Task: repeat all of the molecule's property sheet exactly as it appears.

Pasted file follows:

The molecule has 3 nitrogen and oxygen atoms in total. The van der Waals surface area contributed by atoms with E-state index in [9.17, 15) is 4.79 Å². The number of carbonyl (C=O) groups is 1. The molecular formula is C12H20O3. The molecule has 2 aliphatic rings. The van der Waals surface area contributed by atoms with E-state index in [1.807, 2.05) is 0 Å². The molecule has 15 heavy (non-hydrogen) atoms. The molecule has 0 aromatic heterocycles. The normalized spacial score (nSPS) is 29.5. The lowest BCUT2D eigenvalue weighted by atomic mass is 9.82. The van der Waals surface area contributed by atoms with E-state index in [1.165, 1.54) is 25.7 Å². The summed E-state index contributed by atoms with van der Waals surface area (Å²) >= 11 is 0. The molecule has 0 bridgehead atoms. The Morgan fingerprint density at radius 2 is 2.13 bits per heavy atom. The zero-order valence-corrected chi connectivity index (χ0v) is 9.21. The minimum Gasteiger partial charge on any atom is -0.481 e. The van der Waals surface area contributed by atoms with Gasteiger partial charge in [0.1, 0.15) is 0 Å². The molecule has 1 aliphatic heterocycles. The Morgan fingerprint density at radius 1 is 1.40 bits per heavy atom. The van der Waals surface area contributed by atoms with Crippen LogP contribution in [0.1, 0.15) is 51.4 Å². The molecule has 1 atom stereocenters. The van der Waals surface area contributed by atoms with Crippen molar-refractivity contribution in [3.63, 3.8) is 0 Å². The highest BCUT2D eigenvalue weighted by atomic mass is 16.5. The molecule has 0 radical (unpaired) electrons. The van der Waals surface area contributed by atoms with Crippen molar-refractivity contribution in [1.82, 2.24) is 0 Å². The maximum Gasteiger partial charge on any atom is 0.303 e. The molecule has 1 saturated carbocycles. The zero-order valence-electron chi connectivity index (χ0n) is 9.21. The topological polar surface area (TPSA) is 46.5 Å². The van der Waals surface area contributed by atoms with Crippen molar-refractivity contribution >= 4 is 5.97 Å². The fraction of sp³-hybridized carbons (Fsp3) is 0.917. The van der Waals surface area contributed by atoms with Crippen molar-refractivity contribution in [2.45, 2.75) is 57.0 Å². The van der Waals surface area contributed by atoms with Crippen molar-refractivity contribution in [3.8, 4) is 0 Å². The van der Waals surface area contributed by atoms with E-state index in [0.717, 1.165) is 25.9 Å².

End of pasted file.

The molecule has 3 nitrogen and oxygen atoms in total. The van der Waals surface area contributed by atoms with E-state index in [9.17, 15) is 4.79 Å². The number of carbonyl (C=O) groups is 1. The molecular formula is C12H20O3. The molecule has 2 aliphatic rings. The van der Waals surface area contributed by atoms with E-state index in [1.807, 2.05) is 0 Å². The molecule has 15 heavy (non-hydrogen) atoms. The molecule has 0 aromatic heterocycles. The normalized spacial score (nSPS) is 29.5. The lowest BCUT2D eigenvalue weighted by atomic mass is 9.82. The van der Waals surface area contributed by atoms with E-state index in [1.165, 1.54) is 25.7 Å². The summed E-state index contributed by atoms with van der Waals surface area (Å²) >= 11 is 0. The molecule has 0 bridgehead atoms. The Morgan fingerprint density at radius 2 is 2.13 bits per heavy atom. The zero-order valence-corrected chi connectivity index (χ0v) is 9.21. The minimum Gasteiger partial charge on any atom is -0.481 e. The van der Waals surface area contributed by atoms with Gasteiger partial charge in [0.1, 0.15) is 0 Å². The molecule has 1 aliphatic heterocycles. The Morgan fingerprint density at radius 1 is 1.40 bits per heavy atom. The van der Waals surface area contributed by atoms with Crippen LogP contribution in [0.1, 0.15) is 51.4 Å². The molecule has 1 atom stereocenters. The van der Waals surface area contributed by atoms with Crippen molar-refractivity contribution in [3.63, 3.8) is 0 Å². The highest BCUT2D eigenvalue weighted by atomic mass is 16.5. The molecule has 0 radical (unpaired) electrons. The van der Waals surface area contributed by atoms with Crippen molar-refractivity contribution in [1.82, 2.24) is 0 Å². The maximum Gasteiger partial charge on any atom is 0.303 e. The molecule has 1 saturated carbocycles. The zero-order valence-electron chi connectivity index (χ0n) is 9.21. The topological polar surface area (TPSA) is 46.5 Å². The van der Waals surface area contributed by atoms with Crippen molar-refractivity contribution >= 4 is 5.97 Å². The fraction of sp³-hybridized carbons (Fsp3) is 0.917. The van der Waals surface area contributed by atoms with Crippen molar-refractivity contribution in [2.45, 2.75) is 57.0 Å². The van der Waals surface area contributed by atoms with Crippen molar-refractivity contribution in [3.8, 4) is 0 Å². The van der Waals surface area contributed by atoms with E-state index in [0.717, 1.165) is 25.9 Å².